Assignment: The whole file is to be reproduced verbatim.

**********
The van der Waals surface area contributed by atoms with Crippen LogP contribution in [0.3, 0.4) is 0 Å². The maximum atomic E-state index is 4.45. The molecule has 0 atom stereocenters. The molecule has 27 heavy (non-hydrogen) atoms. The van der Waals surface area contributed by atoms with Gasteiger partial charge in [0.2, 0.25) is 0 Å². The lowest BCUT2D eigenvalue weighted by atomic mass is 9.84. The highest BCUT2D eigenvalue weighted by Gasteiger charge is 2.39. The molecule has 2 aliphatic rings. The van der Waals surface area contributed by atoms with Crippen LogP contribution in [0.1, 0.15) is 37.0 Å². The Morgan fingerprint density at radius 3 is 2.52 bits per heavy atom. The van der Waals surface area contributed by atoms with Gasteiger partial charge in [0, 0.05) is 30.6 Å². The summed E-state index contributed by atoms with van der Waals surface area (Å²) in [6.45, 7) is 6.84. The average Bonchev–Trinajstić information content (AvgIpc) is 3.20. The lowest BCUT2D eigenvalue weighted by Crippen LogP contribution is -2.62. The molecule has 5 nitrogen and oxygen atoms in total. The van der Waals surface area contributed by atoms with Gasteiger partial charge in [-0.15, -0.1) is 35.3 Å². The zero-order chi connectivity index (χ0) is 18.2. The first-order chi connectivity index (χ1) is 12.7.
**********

The van der Waals surface area contributed by atoms with Crippen LogP contribution in [0.3, 0.4) is 0 Å². The maximum atomic E-state index is 4.45. The molecule has 0 atom stereocenters. The molecule has 27 heavy (non-hydrogen) atoms. The van der Waals surface area contributed by atoms with Gasteiger partial charge in [0.2, 0.25) is 0 Å². The lowest BCUT2D eigenvalue weighted by atomic mass is 9.84. The highest BCUT2D eigenvalue weighted by Gasteiger charge is 2.39. The molecule has 2 aliphatic rings. The van der Waals surface area contributed by atoms with Crippen LogP contribution in [0.1, 0.15) is 37.0 Å². The Morgan fingerprint density at radius 3 is 2.52 bits per heavy atom. The van der Waals surface area contributed by atoms with Gasteiger partial charge in [0, 0.05) is 30.6 Å². The summed E-state index contributed by atoms with van der Waals surface area (Å²) in [6.45, 7) is 6.84. The average Bonchev–Trinajstić information content (AvgIpc) is 3.20. The lowest BCUT2D eigenvalue weighted by Crippen LogP contribution is -2.62. The molecule has 5 nitrogen and oxygen atoms in total. The van der Waals surface area contributed by atoms with Gasteiger partial charge in [-0.15, -0.1) is 35.3 Å². The zero-order chi connectivity index (χ0) is 18.2. The first-order chi connectivity index (χ1) is 12.7.